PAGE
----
Since the beginning of his rap career, Radric Davis has been on a trial of sorts. When he first broke ground, alongside Young Jeezy on “Icy,” his introductory single, casual fans sang along to the catchy hook, while skeptics questioned the strength of Gucci’s lyrically light approach on the verses. Nevertheless, the song was a hit. Then came Gucci’s real-life drama. But after beating a murder rap in 2005, the Alabama-born, Atlanta-bred MC seemed to have put the bulk of his legal problems behind him—except he didn’t. An assault charge, which landed Gucci Mane La Flare back behind bars that same year, would come back to haunt him. He was released after several months served then locked back up in 2008, due to parole violations.
After being sprung in the spring of 2009, Gucci went right back to the booth, recording and releasing an arsenal of mixtapes for the streets (Writing on the Wall and Gangsta Grillz: The Movie: Part 2 with DJ Drama). Plus, he laid verses for some of this year’s biggest radio hits (Mario’s “Break Up,” Mariah Carey’s “Obsessed” and the Black Eyed Peas’ “Boom Boom Pow [Remix]”), satisfying both his core base and, now, the casual hip-hop fan. In perhaps his boldest statement, Gucci dropped a trio of mixtapes dubbed the Cold War series (Guccimerica, Brrrussia and Great Brrritain) in just one day this past October. It’s become clear that, as a rapper, Gucci has been racking up wins in the court of public opinion.
The State vs. Radric Davis serves as the type of art-imitating-life work that hip-hop fans historically eat up. It’s key to note that it marks Gooch’s graduation from the indie Asylum (where he released his debut studio album, Back to the Traphouse) to its parent major label, Warner Bros., and the music reflects that. Clearly, the label spared no expense, and the Polow Da Don–crafted, Usher-assisted first single, “Spotlight,” is the chief example. The well-polished pop track, complete with all-too-perfect 808 drums and superclean bass lines, does little to complement La Flare’s gruff vocal tone and Southern bravado. He simply struggles to find his footing alongside Usher’s overpowering R&B hook. Not that Gucci can’t turn an R&B trick, though. He fares much better on the Zaytoven-produced “I Think I’m Fallin’ in Love.” The title suggests a sugar-flavored relationship record, but that couldn’t be further from the truth, as Gucci chooses game spittin’ in place of sweet nothings, with lines like, “Yeah, I’m a bachelor, but I’m working on my master’s/No, I’m not a doctor, but my money is way past one.” The Keyshia Cole duet “Bad, Bad, Bad” follows a similar path, while “Sex in Crazy Places,” with Bobby Valentino, Trina and Nicki Minaj, is just downright dirty.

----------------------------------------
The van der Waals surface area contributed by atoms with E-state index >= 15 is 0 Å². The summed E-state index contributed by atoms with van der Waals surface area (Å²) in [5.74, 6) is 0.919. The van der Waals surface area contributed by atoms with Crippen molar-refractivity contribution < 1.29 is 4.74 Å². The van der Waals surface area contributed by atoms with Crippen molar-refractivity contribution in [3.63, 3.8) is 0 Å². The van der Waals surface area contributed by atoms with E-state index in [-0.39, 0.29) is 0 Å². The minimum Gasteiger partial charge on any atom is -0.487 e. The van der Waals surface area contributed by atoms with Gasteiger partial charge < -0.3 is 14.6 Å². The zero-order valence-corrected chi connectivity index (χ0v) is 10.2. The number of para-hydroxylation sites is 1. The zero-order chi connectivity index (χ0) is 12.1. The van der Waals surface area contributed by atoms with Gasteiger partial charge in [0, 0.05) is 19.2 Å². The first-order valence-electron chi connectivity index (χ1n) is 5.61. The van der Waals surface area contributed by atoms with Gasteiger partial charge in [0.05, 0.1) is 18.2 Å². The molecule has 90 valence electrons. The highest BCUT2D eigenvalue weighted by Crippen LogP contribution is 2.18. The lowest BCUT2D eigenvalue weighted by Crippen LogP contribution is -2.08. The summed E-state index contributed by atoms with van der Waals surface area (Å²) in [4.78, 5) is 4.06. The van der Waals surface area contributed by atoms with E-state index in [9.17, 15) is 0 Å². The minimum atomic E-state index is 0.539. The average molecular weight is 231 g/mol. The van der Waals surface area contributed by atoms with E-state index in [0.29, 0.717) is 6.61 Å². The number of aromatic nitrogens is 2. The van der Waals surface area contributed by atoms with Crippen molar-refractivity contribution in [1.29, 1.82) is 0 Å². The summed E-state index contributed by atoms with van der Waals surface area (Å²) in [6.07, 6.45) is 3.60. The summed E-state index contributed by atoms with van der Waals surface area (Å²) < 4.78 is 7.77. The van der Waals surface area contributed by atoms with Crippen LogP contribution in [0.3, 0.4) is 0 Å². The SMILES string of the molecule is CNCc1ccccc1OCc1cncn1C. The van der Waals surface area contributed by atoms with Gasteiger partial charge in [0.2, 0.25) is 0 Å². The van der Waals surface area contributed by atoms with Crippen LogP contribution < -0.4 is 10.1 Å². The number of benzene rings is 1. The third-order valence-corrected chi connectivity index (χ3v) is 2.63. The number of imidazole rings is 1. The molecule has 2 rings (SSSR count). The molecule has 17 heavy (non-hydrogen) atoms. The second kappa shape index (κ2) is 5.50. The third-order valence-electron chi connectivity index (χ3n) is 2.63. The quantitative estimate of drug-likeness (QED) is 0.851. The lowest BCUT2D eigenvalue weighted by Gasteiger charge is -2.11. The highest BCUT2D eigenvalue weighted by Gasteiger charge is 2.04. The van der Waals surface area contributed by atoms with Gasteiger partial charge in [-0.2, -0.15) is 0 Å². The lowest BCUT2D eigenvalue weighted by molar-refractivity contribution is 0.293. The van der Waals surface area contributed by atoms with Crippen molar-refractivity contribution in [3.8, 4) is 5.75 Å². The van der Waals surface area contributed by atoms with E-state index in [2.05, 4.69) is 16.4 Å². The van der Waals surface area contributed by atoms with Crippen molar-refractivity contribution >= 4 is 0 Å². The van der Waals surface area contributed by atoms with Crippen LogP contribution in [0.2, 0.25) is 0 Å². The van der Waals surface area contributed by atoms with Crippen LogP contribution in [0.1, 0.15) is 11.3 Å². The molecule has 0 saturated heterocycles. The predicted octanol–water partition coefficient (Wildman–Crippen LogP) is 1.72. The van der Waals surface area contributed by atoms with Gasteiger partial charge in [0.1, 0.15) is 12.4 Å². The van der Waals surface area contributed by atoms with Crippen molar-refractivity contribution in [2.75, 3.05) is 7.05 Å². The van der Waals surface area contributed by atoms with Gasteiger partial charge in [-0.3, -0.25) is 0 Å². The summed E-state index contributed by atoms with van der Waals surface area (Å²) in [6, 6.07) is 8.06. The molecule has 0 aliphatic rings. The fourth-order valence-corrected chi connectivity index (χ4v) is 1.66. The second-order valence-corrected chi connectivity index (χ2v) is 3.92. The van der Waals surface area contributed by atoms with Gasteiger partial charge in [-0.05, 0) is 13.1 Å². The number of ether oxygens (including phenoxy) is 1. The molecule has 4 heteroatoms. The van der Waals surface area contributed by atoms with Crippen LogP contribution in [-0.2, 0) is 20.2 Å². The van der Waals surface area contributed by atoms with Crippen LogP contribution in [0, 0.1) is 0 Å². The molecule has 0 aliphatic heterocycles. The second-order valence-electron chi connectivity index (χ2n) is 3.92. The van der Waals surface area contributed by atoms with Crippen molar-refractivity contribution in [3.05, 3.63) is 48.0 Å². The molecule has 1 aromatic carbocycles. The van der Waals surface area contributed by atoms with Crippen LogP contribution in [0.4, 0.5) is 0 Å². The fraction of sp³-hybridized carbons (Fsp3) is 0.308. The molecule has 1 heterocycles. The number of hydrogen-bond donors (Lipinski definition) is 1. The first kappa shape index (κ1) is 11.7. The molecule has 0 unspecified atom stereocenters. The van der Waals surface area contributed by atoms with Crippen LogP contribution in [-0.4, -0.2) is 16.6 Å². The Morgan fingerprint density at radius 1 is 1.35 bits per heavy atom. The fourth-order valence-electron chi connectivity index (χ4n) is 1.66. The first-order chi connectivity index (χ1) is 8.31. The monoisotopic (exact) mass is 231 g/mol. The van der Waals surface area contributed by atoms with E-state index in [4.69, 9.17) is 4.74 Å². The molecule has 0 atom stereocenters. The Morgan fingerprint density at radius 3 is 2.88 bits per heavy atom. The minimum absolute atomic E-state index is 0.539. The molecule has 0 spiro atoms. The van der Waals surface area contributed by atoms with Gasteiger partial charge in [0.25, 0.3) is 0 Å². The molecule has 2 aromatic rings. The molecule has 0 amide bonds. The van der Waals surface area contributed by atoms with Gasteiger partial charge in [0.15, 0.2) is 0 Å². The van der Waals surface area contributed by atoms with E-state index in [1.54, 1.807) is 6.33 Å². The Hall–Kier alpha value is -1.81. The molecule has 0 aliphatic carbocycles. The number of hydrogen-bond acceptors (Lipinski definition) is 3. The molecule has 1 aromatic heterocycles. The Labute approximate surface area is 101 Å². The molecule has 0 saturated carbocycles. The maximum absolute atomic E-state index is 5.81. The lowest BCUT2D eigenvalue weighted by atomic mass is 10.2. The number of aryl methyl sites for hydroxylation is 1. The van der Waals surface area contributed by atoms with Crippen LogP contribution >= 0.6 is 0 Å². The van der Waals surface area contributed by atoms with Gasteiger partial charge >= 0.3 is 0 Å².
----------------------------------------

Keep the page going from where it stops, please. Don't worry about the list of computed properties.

Fans of Gucci’s mixtapes need not worry—the album features a healthy amount of the hardened material that has made Mr. So Icey revered in the streets. “Heavy,” an ode to the rapper’s collection of gaudy chains, is a standout, with its over-the-top one-liners (“I wish a nigga would run up on me like Brisco”), while the Lil Wayne/Cam’ron collaboration “Stupid Wild” is sure to unite Southern and East Coast fans. It doesn’t stop there. La Flare holds his own in the company of proven artists like Rick Ross (“All About My Money”) and Plies (“Wasted”), but he exhibits the most chemistry on the weed anthem “Kush Is My Cologne,” featuring Bun B, E-40 and a scene-stealing verse by Devin the Dude.
Amid all the disc’s co-stars, however, listeners rarely get a glimpse of the real Radric Davis. Maybe that’s what makes the soul-baring “My Worst Enemy” so good, especially when Gucci touches on his Young Jeezy beef with earnest rhymes like, “The day they tried to murder me, a day I can’t forget about/And I don’t wish no death on homie, I just want him to hear me out.” It’s a shame the album doesn’t offer more songs like it. The bouncy “Lemonade,” where Gooch gushes over his lemon-colored rims and lemon-flavored weed, is clever, but ultimately it could’ve been left on the cutting-room floor. Same goes for the forgettable “Amnesia,” featuring Keri Hilson.
When it comes to his real-life troubles, the jury is still out on Radric Davis. Another ill-timed probation violation could very well land landed him back behind bars. So, in that regard, his story is still untold. On the other hand, musically, The State vs. Radric Davis has proven the rapper’s case beyond a reasonable doubt. So when rap fans ask if he is now a bankable hip-hop star, let the record show that Gucci Mane is guilty as charged. —Rob Markman